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Acoustic Instruments and Amplification, Chapter 5

Now we start getting to the meat of the matter, and the decisions made regarding transducers will bring on not only the most controversy, but also the most disappointment. We must understand that the selection of the pickup device is always a compromise for live sound applications. If you dont need to have high gain levels, then a very close approximation of your guitars sound can be had. If you need those rock and roll volume levels, you have to start making some hard decisions regarding budget, tone quality, and getting your "space" in the mix. The same can be said for the size and kind of rooms you perform in, ie, small coffeehouses, your church, the concert hall, the rowdy roadhouse. Now, lets get to it

The elementary transducer, comes in three varieties of two flavors. The first, and typically unusable for acoustic guitars, is the carbon or crystal mic. The frequency response is much too rough and harsh sounding; the output easily overdrives the input preamps. This is the mic of choice for harmonica players, though. Typically plugged straight into a small, old, ratty tube amp

We have left, for our purposes, the dynamic and the condenser mics. These will come with two polar pattern responses, omnidirectional and cardioid. The omni mic really isnt suitable for live sound applications, unless no monitoring is used. An old time bluegrass band might use one of these for the whole group to perform in a low gain environment. We will focus our attention on the directional (cardioid) variety.

With all cardioid mics, the frequency response is altered by several factors depending on the distance from the mic, and the position of the guitar relative to the polar axis(imagine a line running through the center of the mic). Most microphones are supplied with a chart indicating the polar and off-axis frequency response. And, all directional response mics have a "bass boost", more often called "proximity effect" that occurs as the source is moved closer to the diaphragm. This is exactly what we dont need as the bass frequencies are what feed back first. There are mic designs that can reduce the proximity effect a bit; you can identify these by a long row of slots along the body of the mic.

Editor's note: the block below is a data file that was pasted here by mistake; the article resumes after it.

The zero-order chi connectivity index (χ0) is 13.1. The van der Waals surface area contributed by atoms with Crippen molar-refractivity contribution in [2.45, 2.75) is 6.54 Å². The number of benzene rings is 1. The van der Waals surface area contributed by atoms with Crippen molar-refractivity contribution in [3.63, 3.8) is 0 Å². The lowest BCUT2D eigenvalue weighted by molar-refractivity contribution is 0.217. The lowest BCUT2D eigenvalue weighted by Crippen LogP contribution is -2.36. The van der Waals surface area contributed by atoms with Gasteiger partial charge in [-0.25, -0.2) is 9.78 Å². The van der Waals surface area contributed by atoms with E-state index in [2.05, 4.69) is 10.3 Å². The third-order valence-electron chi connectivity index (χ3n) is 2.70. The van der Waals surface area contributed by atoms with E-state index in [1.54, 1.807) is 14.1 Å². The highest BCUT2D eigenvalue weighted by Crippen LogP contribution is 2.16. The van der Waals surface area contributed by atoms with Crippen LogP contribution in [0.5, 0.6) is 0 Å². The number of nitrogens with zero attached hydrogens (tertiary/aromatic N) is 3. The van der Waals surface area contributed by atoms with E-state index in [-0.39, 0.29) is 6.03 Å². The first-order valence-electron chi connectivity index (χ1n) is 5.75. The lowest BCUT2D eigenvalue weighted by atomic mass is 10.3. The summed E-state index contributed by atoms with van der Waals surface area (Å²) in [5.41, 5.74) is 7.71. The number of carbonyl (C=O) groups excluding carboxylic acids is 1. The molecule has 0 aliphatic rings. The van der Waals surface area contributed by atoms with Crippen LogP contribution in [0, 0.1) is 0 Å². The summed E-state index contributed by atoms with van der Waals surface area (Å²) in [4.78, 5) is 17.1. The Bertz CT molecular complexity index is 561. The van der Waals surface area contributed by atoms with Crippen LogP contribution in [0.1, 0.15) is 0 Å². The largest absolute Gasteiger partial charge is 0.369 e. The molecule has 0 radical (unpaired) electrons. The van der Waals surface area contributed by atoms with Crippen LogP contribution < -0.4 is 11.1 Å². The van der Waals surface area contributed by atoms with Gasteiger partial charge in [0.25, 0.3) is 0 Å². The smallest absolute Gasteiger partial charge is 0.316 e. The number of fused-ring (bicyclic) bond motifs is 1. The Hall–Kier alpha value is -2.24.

If you are using monitors on the floor in front of you, you may have reflections bounced off of the guitar top or from your body that gives you feedback fits. It is very critical to have correct monitor placement when using microphones. Just a shift of a few inches in any given direction(either the monitor, the mic, or you) can really help squelch those feedback nodes. I always do this before I start resorting to electronic equalization.

The most important factor to consider when using a "traditional" mic setup(ie, in front of the soundhole) is this: lower frequencies are essentially omnidirectional and your mic doesnt really start to reject off axis sound until you start reaching into the mid range response of the microphone. And this is above the box resonance frequency of the guitar!! It is for this main reason we cant get the kind of high gain response we need from a microphone setup.

So you will need to know the polar response pattern of your mic to use it effectively. But the flip side of this is mics become very intuitive to useyou just play with the mic positioning until it sounds good.

Dynamic mics use a coil/magnet to derive the signal. They are simple and rugged. The Shure SM-57 is the most popular of the mics used for our purposes. It is inexpensive, has decent feedback rejection properties, and if the gain levels arent too high, can be reasonably accurate to the guitar. Most dynamics are limited in frequency response in the upper registers, although the newer rare earth magnetics based mics have much better high frequency response. Warm and harmonically rich, the "color" added by a good dynamic mic can be very desirable.

Condenser mics use a charged diaphragm to generate the signal. This requires a power supply, either an onboard battery, "phantom power" from the mixing board or a dedicated power supply. The condenser usually has a more "open" and "transparent" tone quality to the sound, and works quite well with acoustic guitars and other instruments. You will find you hear more pick and string noises from a condenser setup.

If you are planning on using microphones, remember that the mic setup is more influenced by room acoustics and monitoring than any of the other transducers.